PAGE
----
Syria: Aid convoy enters besieged Eastern Ghouta
Food aid allowed to enter rebel-held enclave for first time in weeks, but Syrian troops take most of the medicine.
A 46-truck convoy carrying humanitarian aid have entered Eastern Ghouta through a government-controlled checkpoint for the first time in nearly a month, but crucial medical supplies have been confiscated by the Syrian military.
Robert Mardini, head of Middle East operations for the International Committee of the Red Cross, said in a tweet on Monday that a convoy carrying desperately needed aid for tens of thousands was on its way to Eastern Ghouta.
The convoy included surgical supplies and medicine, as well as 5,500 food and flour bags enough for 27,500 people.
Ali al-Za’tari, a senior UN official with the convoy, told Reuters news agency it would take “many hours” to offload the aid in the rebel-held enclave, and it might be “well after nightfall” before it could leave Eastern Ghouta.
A World Health Organization official said the government had ordered 70 percent of medical supplies to be stripped out of the convoy, preventing trauma kits, surgical kits, insulin and other vital material from reaching the area.
The ICRC confirmed some medical equipment had been blocked but gave no details.
More than 700 civilians have been killed during an aerial offensive that began on February 18.
The area, home to 400,000 people, has been under siege by the government ever since armed opposition groups took control in mid-2013.
Bombardment on the enclave killed at least 45 civilians on Monday, the Syrian Observatory for Human Rights (SOHR) said.
The UK-based war monitor said at least 19 of the victims died in the town of Hammuriyeh, where barrels bombs were dropped.
The SOHR said the death toll could rise as bodies were being retrieved from the rubble.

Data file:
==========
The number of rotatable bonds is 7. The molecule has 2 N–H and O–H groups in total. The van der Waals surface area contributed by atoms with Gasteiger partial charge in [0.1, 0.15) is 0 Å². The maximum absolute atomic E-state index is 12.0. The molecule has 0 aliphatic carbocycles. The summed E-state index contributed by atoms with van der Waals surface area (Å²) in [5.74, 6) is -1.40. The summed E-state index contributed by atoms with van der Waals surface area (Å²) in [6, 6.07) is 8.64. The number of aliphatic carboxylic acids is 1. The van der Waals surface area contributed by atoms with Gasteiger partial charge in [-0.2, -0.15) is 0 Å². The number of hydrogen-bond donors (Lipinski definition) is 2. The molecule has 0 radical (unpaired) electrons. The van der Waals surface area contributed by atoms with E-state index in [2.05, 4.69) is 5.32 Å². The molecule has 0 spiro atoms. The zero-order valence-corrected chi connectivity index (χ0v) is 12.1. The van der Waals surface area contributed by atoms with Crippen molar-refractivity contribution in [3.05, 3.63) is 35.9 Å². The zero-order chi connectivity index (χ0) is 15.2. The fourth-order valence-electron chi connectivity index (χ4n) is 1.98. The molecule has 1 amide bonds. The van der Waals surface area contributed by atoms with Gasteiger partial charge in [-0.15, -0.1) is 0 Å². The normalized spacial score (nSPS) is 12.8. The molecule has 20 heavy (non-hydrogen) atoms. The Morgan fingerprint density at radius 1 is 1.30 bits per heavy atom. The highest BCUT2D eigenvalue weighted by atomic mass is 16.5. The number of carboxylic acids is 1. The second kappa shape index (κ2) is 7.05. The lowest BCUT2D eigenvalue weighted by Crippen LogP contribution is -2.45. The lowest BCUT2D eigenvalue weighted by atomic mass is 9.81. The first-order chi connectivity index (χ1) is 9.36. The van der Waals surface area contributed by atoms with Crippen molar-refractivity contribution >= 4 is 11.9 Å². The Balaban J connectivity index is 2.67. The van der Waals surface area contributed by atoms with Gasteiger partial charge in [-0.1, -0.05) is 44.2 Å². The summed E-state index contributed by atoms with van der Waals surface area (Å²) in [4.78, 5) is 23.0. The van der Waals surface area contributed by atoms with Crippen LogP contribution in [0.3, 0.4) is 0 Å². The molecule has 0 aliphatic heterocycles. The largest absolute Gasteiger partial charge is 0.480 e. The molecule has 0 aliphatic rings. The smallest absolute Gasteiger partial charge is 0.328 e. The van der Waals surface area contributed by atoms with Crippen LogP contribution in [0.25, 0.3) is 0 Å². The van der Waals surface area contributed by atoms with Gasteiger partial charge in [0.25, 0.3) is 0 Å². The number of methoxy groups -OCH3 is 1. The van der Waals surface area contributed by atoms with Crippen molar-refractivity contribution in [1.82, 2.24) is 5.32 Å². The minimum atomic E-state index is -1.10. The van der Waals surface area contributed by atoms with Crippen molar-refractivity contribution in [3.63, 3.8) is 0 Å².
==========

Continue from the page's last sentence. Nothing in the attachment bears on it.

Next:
Za’tari said he was “not happy” to hear loud shelling near the crossing point into Eastern Ghouta despite an agreement that the aid would be delivered in safety.
“We need to be assured that we will be able to deliver the humanitarian assistance under good conditions,” he said.
A 30-day ceasefire unanimously voted for by the members of the UN Security Council on February 24 has largely failed to hold.
Residents of Eastern Ghouta, which lies to the east of Damascus and was known as the breadbasket of the capital, have previously voiced their scepticism of a Russian-proposed “five-hour daily humanitarian pause” that began last Tuesday.
These pauses would supposedly create “humanitarian corridors” to allow the evacuation of those seeking medical treatment and the entry of aid convoys, but air strikes have continued to target civilians and residential areas.
Earlier, state government media, SANA, accused “terrorist groups” of stopping civilians from evacuating Eastern Ghouta through Wafideen for the seventh day in a row.
“The terrorist groups in Ghouta are still preventing civilians from leaving, even with ambulances and transport buses waiting on the other side of the safe corridors,” SANA said.
Meanwhile, the SOHR says, Syrian troops and pro-government allies have advanced further into Eastern Ghouta.
“Regime forces now control 33 percent, or a third, of besieged Eastern Ghouta,” the group said on Monday.
Rami Abdel Rahman, SOHR’s director, said the speed with which government forces are moving into the rebel-held enclave is because of the fact that these “operations so far are mostly conducted in farmland”.
The Syrian government said it has recaptured control of 36 percent of Eastern Ghouta.
The country’s Central Military Media said that troops are continuing their advance from the east and are only 3km from meeting troops advancing from the west, laying the ground for the dividing Eastern Ghouta into two parts.
Yet local journalists in the area said the territories captured were less than one quarter.
“Battles between the rebels and the pro-government troops are still being fought in a hit and run manner,” one journalist in Douma told Al Jazeera, adding control of some of the territories was quickly changing.
In a press conference on Sunday, Syrian President Bashar al-Assad said that the Syrian army is attacking Eastern Ghouta “to restore stability and defend the people who are confronting terrorists”.
“We will continue fighting terrorism … and the Ghouta operation is a continuation of fighting terrorism,” Assad said.
Jaish al-Islam, one of the armed opposition groups in Eastern Ghouta, said the government’s “scorched earth policy” had forced rebels to retreat and regroup, but vowed to recover lost territory.
The group’s spokesperson Hamza Bairakdar said that Jaish al-Islam had already begun offensive and that “hundreds of soldiers from the Syrian Army” have been killed in the last two weeks.